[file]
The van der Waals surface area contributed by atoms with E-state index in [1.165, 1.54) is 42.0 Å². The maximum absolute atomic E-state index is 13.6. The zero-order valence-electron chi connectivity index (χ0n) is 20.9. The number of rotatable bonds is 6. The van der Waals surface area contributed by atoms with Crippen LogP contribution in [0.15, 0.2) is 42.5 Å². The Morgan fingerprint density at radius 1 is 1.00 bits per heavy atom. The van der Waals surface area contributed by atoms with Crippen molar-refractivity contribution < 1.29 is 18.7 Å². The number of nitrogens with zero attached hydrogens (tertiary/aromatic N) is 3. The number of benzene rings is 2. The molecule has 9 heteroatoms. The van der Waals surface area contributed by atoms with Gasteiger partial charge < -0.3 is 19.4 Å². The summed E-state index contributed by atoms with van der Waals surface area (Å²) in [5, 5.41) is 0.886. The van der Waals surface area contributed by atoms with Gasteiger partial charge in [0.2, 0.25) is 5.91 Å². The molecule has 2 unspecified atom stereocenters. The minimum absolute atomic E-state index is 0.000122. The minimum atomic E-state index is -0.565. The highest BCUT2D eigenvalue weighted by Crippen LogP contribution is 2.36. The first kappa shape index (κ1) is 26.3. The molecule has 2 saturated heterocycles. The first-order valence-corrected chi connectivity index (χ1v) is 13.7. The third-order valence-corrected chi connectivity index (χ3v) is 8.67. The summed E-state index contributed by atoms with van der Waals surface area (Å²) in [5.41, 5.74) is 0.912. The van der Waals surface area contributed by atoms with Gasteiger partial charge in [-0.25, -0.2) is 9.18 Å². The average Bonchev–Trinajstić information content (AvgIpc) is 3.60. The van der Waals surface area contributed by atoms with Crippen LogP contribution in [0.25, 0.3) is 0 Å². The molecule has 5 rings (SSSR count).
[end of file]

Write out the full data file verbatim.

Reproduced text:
The van der Waals surface area contributed by atoms with E-state index in [1.165, 1.54) is 42.0 Å². The maximum absolute atomic E-state index is 13.6. The zero-order valence-electron chi connectivity index (χ0n) is 20.9. The number of rotatable bonds is 6. The van der Waals surface area contributed by atoms with Crippen LogP contribution in [0.15, 0.2) is 42.5 Å². The Morgan fingerprint density at radius 1 is 1.00 bits per heavy atom. The van der Waals surface area contributed by atoms with Crippen molar-refractivity contribution < 1.29 is 18.7 Å². The number of nitrogens with zero attached hydrogens (tertiary/aromatic N) is 3. The number of benzene rings is 2. The molecule has 9 heteroatoms. The van der Waals surface area contributed by atoms with Gasteiger partial charge < -0.3 is 19.4 Å². The summed E-state index contributed by atoms with van der Waals surface area (Å²) in [5, 5.41) is 0.886. The van der Waals surface area contributed by atoms with Gasteiger partial charge in [0.2, 0.25) is 5.91 Å². The molecule has 2 unspecified atom stereocenters. The minimum absolute atomic E-state index is 0.000122. The minimum atomic E-state index is -0.565. The highest BCUT2D eigenvalue weighted by Crippen LogP contribution is 2.36. The first kappa shape index (κ1) is 26.3. The molecule has 2 saturated heterocycles. The first-order valence-corrected chi connectivity index (χ1v) is 13.7. The third-order valence-corrected chi connectivity index (χ3v) is 8.67. The summed E-state index contributed by atoms with van der Waals surface area (Å²) in [5.41, 5.74) is 0.912. The van der Waals surface area contributed by atoms with Gasteiger partial charge in [-0.25, -0.2) is 9.18 Å². The average Bonchev–Trinajstić information content (AvgIpc) is 3.60. The van der Waals surface area contributed by atoms with Crippen LogP contribution in [0.25, 0.3) is 0 Å². The molecule has 5 rings (SSSR count).